Following the lead of Zach Plesac in his second start back in the rotation, the Indians scored a couple of runs early, added on in the middle innings, and tacked on some insurance late to knock off Kansas City in game one of four from Progressive Field this week. Plesac went seven innings, giving the Indians a solid quality start for the fifth straight outing to open his 2020 season.
Some late insurance runs and a good job by the bullpen picking up Shane Bieber in his shortest outing of the year paced the Cleveland Indians to a 4-1 victory over the Milwaukee Brewers on Sunday afternoon.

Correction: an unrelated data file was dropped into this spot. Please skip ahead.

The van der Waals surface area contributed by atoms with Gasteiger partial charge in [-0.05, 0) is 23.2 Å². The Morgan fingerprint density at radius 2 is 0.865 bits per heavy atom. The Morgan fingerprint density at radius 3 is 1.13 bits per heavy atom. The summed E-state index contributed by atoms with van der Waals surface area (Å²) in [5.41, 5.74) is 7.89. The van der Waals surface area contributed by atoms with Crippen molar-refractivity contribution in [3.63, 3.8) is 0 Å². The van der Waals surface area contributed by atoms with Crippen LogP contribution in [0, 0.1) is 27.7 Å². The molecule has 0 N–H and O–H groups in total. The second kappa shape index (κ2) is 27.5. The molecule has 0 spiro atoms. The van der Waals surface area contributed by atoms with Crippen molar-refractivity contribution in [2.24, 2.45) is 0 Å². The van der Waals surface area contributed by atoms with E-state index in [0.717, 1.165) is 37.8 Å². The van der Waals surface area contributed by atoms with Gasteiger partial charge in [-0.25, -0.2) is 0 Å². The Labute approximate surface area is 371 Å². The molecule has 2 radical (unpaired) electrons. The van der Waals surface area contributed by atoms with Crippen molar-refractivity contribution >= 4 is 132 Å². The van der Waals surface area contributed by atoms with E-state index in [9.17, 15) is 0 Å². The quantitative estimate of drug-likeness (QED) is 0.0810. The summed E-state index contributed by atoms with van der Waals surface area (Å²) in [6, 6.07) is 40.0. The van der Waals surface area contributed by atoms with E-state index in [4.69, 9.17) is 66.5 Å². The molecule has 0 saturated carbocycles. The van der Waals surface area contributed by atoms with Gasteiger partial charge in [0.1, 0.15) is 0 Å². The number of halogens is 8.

It was a tale of two starts for Bieber, who breezed through the first three innings before running into some trouble in the fourth and fifth frames in his shortest start of the season. Despite the mixed results, he limited the Brewers to just a run in five innings of work while striking out ten. The bullpen took care of things the rest of the way, while the offense scored two big insurance runs in the bottom of the sixth to give the pitching staff some wiggle room.